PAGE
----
Niche-market photography has become a necessity for professionals to survive in today’s overcrowded market. A couple of years back, just being a drone photographer was in fact a very unique niche of its own. Not so much anymore. Now in 2020 we see many skilled aerial image creators living and working within our own zip codes. If you are struggling to make an impact in this fast paced environment, it is time to tighten down the ratchet and identify what your specialty is. It is time to develop your own niche within drone photography.
In which areas do you stand out above most of the other DJI drone operators? Do you photograph architecture better than most? How about wedding portraits? Stock photography? Castles? Yachts? Golf courses? Are you more skilled than others at handling the joysticks in difficult flying situations? Do you understand a great deal about auto racing? Agriculture? Land development? Humpback whales?
Identifying your niche should be rather simple. Your particular niche will generally align with your hobbies or with your type of employment. What motivates you? What excites you? What gets you out of bed in the morning?
Once you have pinned down your niche, try to tighten it up. Rather than “scenic landscapes”, go for “scenic mountain landscapes of the Sierra Nevada range”. A tight niche is how you become known as the expert. In the photo industry we like to say there are three possible tactics from which to choose:
1) Be the very cheapest photographer (no thank you)
2) Be the very best photographer
3) Have the tightest niche
Changing and evolving your niche over they years is not just okay, but important. One of the world’s most successful commercial photographers, Joel Grimes, says that a photographer can only remain competitive in the marketplace is they continue to change-up their niche and style every several years.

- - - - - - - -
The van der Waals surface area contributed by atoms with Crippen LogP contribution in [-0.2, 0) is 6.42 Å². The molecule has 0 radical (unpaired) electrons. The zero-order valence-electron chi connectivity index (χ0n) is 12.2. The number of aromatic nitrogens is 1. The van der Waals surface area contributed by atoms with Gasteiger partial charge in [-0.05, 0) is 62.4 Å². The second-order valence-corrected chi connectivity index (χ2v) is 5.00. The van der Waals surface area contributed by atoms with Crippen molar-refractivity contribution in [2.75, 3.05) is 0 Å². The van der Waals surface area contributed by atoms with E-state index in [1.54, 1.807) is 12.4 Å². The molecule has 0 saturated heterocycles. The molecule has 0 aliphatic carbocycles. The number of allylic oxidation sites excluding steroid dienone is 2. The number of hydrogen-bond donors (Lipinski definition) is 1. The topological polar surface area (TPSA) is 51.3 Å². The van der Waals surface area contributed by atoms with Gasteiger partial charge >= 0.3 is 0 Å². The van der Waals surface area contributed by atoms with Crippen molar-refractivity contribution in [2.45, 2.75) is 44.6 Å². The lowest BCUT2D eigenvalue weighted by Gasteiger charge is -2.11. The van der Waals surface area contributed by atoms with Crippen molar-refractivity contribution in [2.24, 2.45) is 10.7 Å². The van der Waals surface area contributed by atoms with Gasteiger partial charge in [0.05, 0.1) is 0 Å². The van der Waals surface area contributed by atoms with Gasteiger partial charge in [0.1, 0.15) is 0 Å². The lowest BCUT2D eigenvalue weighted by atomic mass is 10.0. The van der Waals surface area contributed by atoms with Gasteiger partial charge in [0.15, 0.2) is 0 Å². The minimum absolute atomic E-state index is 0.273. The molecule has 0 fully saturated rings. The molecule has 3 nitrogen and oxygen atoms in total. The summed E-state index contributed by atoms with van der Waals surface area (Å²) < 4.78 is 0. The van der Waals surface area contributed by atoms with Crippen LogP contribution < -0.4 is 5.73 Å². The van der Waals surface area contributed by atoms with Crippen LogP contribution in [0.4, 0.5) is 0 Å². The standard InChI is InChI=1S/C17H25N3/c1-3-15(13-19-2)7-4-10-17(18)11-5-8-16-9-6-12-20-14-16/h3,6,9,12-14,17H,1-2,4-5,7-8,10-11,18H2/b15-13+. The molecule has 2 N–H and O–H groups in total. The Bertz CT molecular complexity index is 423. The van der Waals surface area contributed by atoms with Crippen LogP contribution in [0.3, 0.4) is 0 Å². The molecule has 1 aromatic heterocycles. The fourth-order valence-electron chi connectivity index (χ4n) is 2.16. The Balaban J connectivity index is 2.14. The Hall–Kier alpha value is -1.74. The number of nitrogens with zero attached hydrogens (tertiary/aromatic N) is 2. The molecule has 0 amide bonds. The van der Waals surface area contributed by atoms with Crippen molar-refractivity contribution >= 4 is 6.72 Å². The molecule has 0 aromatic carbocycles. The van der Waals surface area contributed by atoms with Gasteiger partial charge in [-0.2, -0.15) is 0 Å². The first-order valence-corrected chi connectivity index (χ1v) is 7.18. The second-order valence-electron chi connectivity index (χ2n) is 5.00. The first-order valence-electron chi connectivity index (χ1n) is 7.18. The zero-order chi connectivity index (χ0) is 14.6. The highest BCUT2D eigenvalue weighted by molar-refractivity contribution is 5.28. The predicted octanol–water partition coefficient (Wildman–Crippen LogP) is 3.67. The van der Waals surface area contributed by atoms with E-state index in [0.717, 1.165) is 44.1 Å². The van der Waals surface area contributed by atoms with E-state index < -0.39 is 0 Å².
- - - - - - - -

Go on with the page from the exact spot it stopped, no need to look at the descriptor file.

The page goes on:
Here is an example; for about 20 years of my career I was the best in the world at creating sepia-toned images of the indigenous Hawaiian people and their traditional hula dance. That was a super-tight niche! Because of that, I was sought after by clients worldwide. When my enthusiasm and interest eventually waned, I developed a new niche creating images of cowboys. After that came resort hotel interiors. Finally now, my established photography niche is drone photography for high-end resort marketing.
Developing your niche to the point of expertise will take work. Remember the old rule which says, “10,000 hours of practice will make you an expert”? (Malcolm Gladwell, 2008) And then there is the “Three Book Rule.” If you read three books about a topic you will be an expert compared to 99% of the population. You don’t need a degree or an expensive certification, or even permission from the FAA to build your niche in aerial photography.
Yes, you must practice, study, absorb, learn, read articles, rinse and repeat. Regardless of whether you fly a Mavic, Phantom, or Inspire, you must work your way into the industries surrounding that niche. Get to know the people who are involved with your niche. Get to know the rules and the odd quirks. Learn to see opportunities that people outside of the niche cannot see.
Ultimately, it is important that you become known as the expert in your niche. This is when people will pay for your aerial photography what you are worth without asking why. Put yourself out there as the expert. Volunteer to speak at clubs, on radio talk shows, or in a Ted Talk. Your niche market is bound to have Facebook groups and trade magazines. Share your knowledge. Create a blog about your niche. Create a Pinterest page. Refer to yourself as, “Nick Smith, Aerial Photographer of the Rural Ohio Farm Community.” All of these steps tell your clients that you are the expert.
The Flying Farmer has nailed his niche in the drone world. Jim Picot in Australia created his niche with a uniquely identifiable color palette over water. Darren David Wilden captivates us with aerial composites that mimic Hollywood movie posters. We recognize a Barry Blanchard California coastal, Andy Leclerc’s landscape composites, or a Loretta Alkalay tropical boat harbor photo before we see their names. Recognizing the artist before seeing their name has enormous branding value.
Marketing, advertising, and branding will fall into place and become more cost effective once you establish your niche. Take deliberate steps to find out who you are in the drone world, and start developing your clearly identifiable niche as soon as possible. Rather than you having to search for jobs, more jobs will land in your lap as people will recognize your name. You wouldn’t call Ansel Adams (1902-1984) to photograph your daughter’s wedding, would you? I think not.